Summer has not been kind to Canopy Growth (NYSE:CGC) stock. In fact, it goes back to the end of April, when shares of the Canadian cannabis giant were as high as $52.74. Since then, the shares are down 27.6% compared to a 15.4% decline in ETFMG Alternative Harvest ETF (NYSEArca:MJ), which lists CGC stock as the number five holding of the 38 pot stocks in the exchange-traded fund’s portfolio.
As there’s been a slew of bad news hitting the cannabis space, investors are having second thoughts on Canopy Growth stock. Less than a year after making a $5 billion strategic investment in CGC, Constellation Brands (NYSE:STZ) is taking a more active role in running the company. The beverage behemoth has forced out co-CEO/co-founder Bruce Linton, and put in its own people to run the show.
So with the decline, do investors have an opportunity to “buy the dip” or do recent developments indicate the stock has even more downside?
Let’s take a closer look and see what the verdict is for the CGC stock price.
A Closer Look At CGC Stock
With Linton out of the picture, Constellation is taking an active role in molding the future direction of Canopy Growth stock. So far, the company has not changed its operating strategy. According to a recent investor presentation, it is business-as-usual. The proposed acquisition of Acreage Holdings (OTCMKTS:ACRGF) is still on. With recent acquisitions of C3 and This Works, the company is making side bets on the global commercialization of CBD.
But despite chasing growth outside of North America, Canopy Growth remains levered toward U.S. federal legalization. This is in contrast to its peer Aurora Cannabis (NYSE:ACB). As I have discussed my recent InvestorPlace article, Aurora is widely placing bets, making that company less dependent on one market to move the needle. With this is mind, Canopy Growth has the edge when it comes to ruling the U.S. market. Legislation to relax federal marijuana laws is moving forward but it could be years before America is a fully open market.
In the meantime, investors should be concerned with Canopy stock’s current capitalization. With the company yet to turn a profit, the company remains dependent on share issuance to fund operations. The combination of shares, warrants, and convertible notes has left the company exposed to material dilution risks. This limits potential upside for holders of CGC stock.
Dilution Could Hurt The CGC Stock Price
There are two key components to the dilution risk. The first is the slug of warrants Constellation received with its strategic investment. According to Canopy’s most recent financials, Constellation holds two tranches of the warrants. The first tranche (called “New Warrants” in the filing) allows Constellation to buy 88.5 million shares at $50.40 a piece. Once these warrants are exercised, Constellation has the right to exercise the second tranche (or, “Final Warrants”), of 51.3 million shares at a price “equal to the 5-day volume weighted average price” prior to exercise. Adding 139.8 million shares to Canopy’s current ~345.8 million outstanding share count would be highly dilutive.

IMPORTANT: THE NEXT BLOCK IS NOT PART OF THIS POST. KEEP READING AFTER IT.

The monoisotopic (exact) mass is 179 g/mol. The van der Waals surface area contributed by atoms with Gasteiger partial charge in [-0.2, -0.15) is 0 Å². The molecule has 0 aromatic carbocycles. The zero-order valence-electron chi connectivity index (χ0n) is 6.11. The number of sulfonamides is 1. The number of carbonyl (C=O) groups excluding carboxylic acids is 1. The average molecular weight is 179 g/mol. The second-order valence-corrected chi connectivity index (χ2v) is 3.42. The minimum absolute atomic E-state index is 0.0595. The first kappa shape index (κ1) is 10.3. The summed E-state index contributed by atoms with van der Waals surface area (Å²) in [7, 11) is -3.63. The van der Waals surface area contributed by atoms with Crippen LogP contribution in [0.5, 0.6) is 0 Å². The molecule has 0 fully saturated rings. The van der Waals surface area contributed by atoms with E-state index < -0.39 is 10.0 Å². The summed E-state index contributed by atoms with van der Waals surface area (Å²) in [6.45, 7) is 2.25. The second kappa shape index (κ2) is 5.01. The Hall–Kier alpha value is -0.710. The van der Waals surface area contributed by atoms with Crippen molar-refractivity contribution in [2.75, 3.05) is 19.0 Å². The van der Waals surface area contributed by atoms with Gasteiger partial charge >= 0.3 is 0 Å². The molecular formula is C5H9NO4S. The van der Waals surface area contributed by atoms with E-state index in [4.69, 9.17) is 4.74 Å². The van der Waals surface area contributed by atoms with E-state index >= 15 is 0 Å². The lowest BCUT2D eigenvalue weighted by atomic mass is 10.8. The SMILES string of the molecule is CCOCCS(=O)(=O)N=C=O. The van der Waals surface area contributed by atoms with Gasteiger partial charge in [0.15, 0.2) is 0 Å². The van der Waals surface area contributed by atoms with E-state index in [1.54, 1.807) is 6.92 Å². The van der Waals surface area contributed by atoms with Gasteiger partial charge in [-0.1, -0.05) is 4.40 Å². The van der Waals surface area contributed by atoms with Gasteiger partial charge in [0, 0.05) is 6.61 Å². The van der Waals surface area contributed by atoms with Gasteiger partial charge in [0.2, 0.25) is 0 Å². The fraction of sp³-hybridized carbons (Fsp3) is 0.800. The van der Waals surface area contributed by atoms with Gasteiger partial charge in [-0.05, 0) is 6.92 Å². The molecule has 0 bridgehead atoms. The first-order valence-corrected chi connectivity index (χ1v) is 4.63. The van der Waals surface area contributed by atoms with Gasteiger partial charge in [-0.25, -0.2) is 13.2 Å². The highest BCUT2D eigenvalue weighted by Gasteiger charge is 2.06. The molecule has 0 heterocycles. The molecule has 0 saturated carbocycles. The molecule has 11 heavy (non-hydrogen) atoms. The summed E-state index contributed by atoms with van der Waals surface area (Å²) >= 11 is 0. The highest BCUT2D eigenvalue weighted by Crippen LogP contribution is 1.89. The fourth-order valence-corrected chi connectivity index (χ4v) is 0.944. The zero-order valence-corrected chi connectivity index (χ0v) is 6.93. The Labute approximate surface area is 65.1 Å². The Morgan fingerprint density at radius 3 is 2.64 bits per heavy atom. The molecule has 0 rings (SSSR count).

The second key dilution risk is the convertible debt Canopy issued in 2018. The $600 million of convertible notes matures in 2023, at which time they can be converted to common stock. The conversion price is $48.18 a share, meaning an additional 12.4 million shares could be issued. However, the dilution risk may be more severe. If shares of CGC stock do not trade above this exercise price in 2023, the company will have to raise more equity to pay off the debt. This scenario would be even more damaging to the CGC stock price. But despite both of these dilution risks, CGC stock continues to trade at an extremely high valuation.
Wait Before Buying Canopy Stock
The valuation of Canopy Growth stock remains high. Shares currently trade at an enterprise value-to-sales (EV/sales) ratio of 57.4. This is more expensive than ACB, which trades at an EV/sales ratio of 53.5. However, CGC stock sells at a lower valuation than Cronos Group (NASDAQ:CRON), which has an EV/sales ratio of 232.3. Tilray (NASDAQ:TLRY), another major competitor, also sells at a premium to CGC (EV/sales of 75.5).
This may make the CGC stock price look cheap, but the sector remains overvalued. With investor sentiment turning bearish, it may pay to wait a while before buying CGC stock. The sacking of Linton and the control grab by Constellation marks a new direction for the company. With U.S. legalization moving further out on the time horizon, it could be years before Canopy stock can live up to investor expectations.
CGC’s next earnings report is in mid-August. At that point, investors will get a clearer picture on the future of Canopy Growth stock. Investors could buy now, betting on earnings topping expectations. But this highly speculative position may not pay off. There may be a time down the road to buy CGC stock at bargain basement prices. But today is not that time. For now, avoid Canopy stock.
As of this writing, Thomas Niel did not hold a position in any of the aforementioned securities.